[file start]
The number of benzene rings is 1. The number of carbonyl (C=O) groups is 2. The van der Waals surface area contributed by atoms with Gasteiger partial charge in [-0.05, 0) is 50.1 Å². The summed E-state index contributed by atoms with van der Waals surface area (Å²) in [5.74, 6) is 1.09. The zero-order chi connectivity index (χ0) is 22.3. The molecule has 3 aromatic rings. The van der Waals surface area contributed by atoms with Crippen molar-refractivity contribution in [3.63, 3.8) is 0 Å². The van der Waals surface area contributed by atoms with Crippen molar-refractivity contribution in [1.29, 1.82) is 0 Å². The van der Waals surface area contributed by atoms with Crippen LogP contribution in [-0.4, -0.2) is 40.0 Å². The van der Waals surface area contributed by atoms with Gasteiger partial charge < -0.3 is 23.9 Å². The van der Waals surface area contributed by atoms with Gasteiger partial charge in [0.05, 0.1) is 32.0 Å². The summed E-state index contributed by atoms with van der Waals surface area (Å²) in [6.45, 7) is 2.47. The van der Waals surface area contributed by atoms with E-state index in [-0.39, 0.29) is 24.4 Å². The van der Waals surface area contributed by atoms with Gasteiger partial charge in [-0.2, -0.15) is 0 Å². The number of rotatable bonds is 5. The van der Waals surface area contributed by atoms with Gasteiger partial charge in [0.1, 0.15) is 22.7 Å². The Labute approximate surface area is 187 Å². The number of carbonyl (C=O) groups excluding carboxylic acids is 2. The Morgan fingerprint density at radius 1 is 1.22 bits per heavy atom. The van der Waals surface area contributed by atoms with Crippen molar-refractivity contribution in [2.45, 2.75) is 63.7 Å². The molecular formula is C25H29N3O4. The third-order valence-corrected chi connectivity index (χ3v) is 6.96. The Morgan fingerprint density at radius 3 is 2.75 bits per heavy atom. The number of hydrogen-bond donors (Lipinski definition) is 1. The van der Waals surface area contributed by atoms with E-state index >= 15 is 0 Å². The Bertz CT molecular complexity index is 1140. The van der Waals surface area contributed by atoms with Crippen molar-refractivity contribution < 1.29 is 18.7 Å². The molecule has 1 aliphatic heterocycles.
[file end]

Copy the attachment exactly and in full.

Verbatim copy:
The number of benzene rings is 1. The number of carbonyl (C=O) groups is 2. The van der Waals surface area contributed by atoms with Gasteiger partial charge in [-0.05, 0) is 50.1 Å². The summed E-state index contributed by atoms with van der Waals surface area (Å²) in [5.74, 6) is 1.09. The zero-order chi connectivity index (χ0) is 22.3. The molecule has 3 aromatic rings. The van der Waals surface area contributed by atoms with Crippen molar-refractivity contribution in [3.63, 3.8) is 0 Å². The van der Waals surface area contributed by atoms with Crippen molar-refractivity contribution in [1.29, 1.82) is 0 Å². The van der Waals surface area contributed by atoms with Crippen LogP contribution in [-0.4, -0.2) is 40.0 Å². The van der Waals surface area contributed by atoms with Gasteiger partial charge < -0.3 is 23.9 Å². The van der Waals surface area contributed by atoms with Gasteiger partial charge in [0.05, 0.1) is 32.0 Å². The summed E-state index contributed by atoms with van der Waals surface area (Å²) in [6.45, 7) is 2.47. The van der Waals surface area contributed by atoms with E-state index in [-0.39, 0.29) is 24.4 Å². The van der Waals surface area contributed by atoms with Gasteiger partial charge in [-0.2, -0.15) is 0 Å². The number of rotatable bonds is 5. The van der Waals surface area contributed by atoms with Gasteiger partial charge in [0.1, 0.15) is 22.7 Å². The Labute approximate surface area is 187 Å². The number of carbonyl (C=O) groups excluding carboxylic acids is 2. The Morgan fingerprint density at radius 1 is 1.22 bits per heavy atom. The van der Waals surface area contributed by atoms with Crippen molar-refractivity contribution in [2.45, 2.75) is 63.7 Å². The molecular formula is C25H29N3O4. The third-order valence-corrected chi connectivity index (χ3v) is 6.96. The Morgan fingerprint density at radius 3 is 2.75 bits per heavy atom. The number of hydrogen-bond donors (Lipinski definition) is 1. The van der Waals surface area contributed by atoms with E-state index >= 15 is 0 Å². The Bertz CT molecular complexity index is 1140. The van der Waals surface area contributed by atoms with Crippen molar-refractivity contribution < 1.29 is 18.7 Å². The molecule has 1 aliphatic heterocycles.